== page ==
For any former middle school or high school band student, it's a scene that allows them to travel back to practices of the past.
The clinking of metal music stands being assembled, the rustle of music sheets being flipped through and organized, the sight of clarinet players holding their reeds between their lips, and the sounds of woodwinds, brass, and percussion being tuned.
In reality, it's the Eastern Hillsborough Community Band's weekly practice at First United Methodist Church in Brandon. Every Thursday night, the group of former high school band students, professional musicians and those who simply play for fun spends two hours embracing their love of music and enthusiasm for playing in an ensemble.
That love and enthusiasm is reflected in the band's mission statement: "provide an opportunity for musicians of all ages and skill levels to perform with a concert band and to foster the development of musicians who wish to make a cultural contribution to their community."
One such contribution is approaching as the band prepares for its patriotic music concert at 7 p.m. Thursday at the church. Tickets are $5 at the door.
The band was started three years ago by four men who simply wanted to have fun and play music together, including Tom Nelson, who serves as the organization's president.
"We were just four friends who loved to play," Nelson said.
Since then, the band has grown to nearly 50 members consisting of adults of all ages.
Clarinet player Darryl Bayley, has been with the band since it started and said it has grown by word of mouth.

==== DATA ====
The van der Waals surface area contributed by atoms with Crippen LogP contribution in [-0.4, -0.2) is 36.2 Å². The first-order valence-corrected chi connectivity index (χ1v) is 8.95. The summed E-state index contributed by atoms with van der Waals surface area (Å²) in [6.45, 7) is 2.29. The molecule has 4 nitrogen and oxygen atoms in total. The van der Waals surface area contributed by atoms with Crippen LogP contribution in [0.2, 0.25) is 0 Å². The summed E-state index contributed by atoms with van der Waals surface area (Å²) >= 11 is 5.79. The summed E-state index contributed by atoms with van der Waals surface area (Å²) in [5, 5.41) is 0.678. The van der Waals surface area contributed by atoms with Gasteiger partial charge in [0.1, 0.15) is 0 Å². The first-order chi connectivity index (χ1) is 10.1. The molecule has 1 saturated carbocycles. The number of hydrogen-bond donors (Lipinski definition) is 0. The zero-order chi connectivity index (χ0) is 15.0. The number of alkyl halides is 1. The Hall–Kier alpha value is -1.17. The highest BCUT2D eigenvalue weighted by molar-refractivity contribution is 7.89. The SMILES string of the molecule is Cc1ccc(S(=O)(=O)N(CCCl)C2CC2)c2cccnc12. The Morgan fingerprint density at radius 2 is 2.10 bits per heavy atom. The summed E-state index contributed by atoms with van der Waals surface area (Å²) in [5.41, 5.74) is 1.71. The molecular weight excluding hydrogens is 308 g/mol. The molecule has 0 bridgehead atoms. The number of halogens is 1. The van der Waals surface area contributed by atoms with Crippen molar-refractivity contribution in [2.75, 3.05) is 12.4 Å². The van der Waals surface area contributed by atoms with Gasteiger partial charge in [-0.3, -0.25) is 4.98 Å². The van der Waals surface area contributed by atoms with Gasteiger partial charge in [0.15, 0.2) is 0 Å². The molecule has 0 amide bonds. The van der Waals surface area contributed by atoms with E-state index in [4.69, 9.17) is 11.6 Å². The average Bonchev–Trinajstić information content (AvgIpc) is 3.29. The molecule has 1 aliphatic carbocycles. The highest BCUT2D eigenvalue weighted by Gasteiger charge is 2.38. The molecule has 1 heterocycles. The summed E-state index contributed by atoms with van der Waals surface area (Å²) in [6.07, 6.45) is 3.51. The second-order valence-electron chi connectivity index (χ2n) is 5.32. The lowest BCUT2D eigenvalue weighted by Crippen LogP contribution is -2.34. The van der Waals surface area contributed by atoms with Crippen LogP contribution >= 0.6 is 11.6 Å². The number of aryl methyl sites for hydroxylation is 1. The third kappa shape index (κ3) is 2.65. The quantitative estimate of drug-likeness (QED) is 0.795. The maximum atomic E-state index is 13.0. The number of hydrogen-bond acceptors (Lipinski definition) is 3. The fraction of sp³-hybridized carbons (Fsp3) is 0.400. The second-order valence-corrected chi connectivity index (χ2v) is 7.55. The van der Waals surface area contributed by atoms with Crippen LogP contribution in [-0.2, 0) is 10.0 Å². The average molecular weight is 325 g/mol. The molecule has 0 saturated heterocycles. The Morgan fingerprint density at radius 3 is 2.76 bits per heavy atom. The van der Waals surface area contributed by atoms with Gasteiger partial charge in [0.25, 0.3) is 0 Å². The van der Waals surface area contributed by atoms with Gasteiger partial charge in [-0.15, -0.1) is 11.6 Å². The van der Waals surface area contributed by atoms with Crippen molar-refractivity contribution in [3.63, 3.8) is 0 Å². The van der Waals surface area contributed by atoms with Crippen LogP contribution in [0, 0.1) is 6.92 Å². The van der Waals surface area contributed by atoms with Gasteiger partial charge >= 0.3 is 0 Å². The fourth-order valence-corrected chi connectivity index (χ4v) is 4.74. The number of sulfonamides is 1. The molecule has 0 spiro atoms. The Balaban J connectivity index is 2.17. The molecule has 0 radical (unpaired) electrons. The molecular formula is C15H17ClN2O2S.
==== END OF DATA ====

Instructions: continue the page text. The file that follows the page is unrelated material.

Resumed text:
"We are just a bunch of ex-musicians who used to play gigs and now just want to play for the fun and love of music," Bayley said.
"It is just a fun way of playing," added clarinet player Melissa Neitzal.
John Sinibaldi serves as the band's conductor. His wife plays in the percussion section, his daughter plays baritone, and he is a Hillsborough County band teacher. As a conductor, he expressed that one of the biggest challenges is finding music which he calls "literature," selections that are fun and also challenging for everyone to play.
"We want to share what we love with the community: beautiful music," Sinibaldi said when asked about how he sees the band growing in the community.
The concert, entitled "American Pride," consists of nine patriotic songs, including three sing-alongs, and a salute to the military.
The East Hillsborough Community Band is a group that enjoys making music, for its members and for others. "It is just a fun way of playing," clarinet player Melissa Neitzal says. The band hosts a concert of patriotic songs Thursday. Story, Page 13.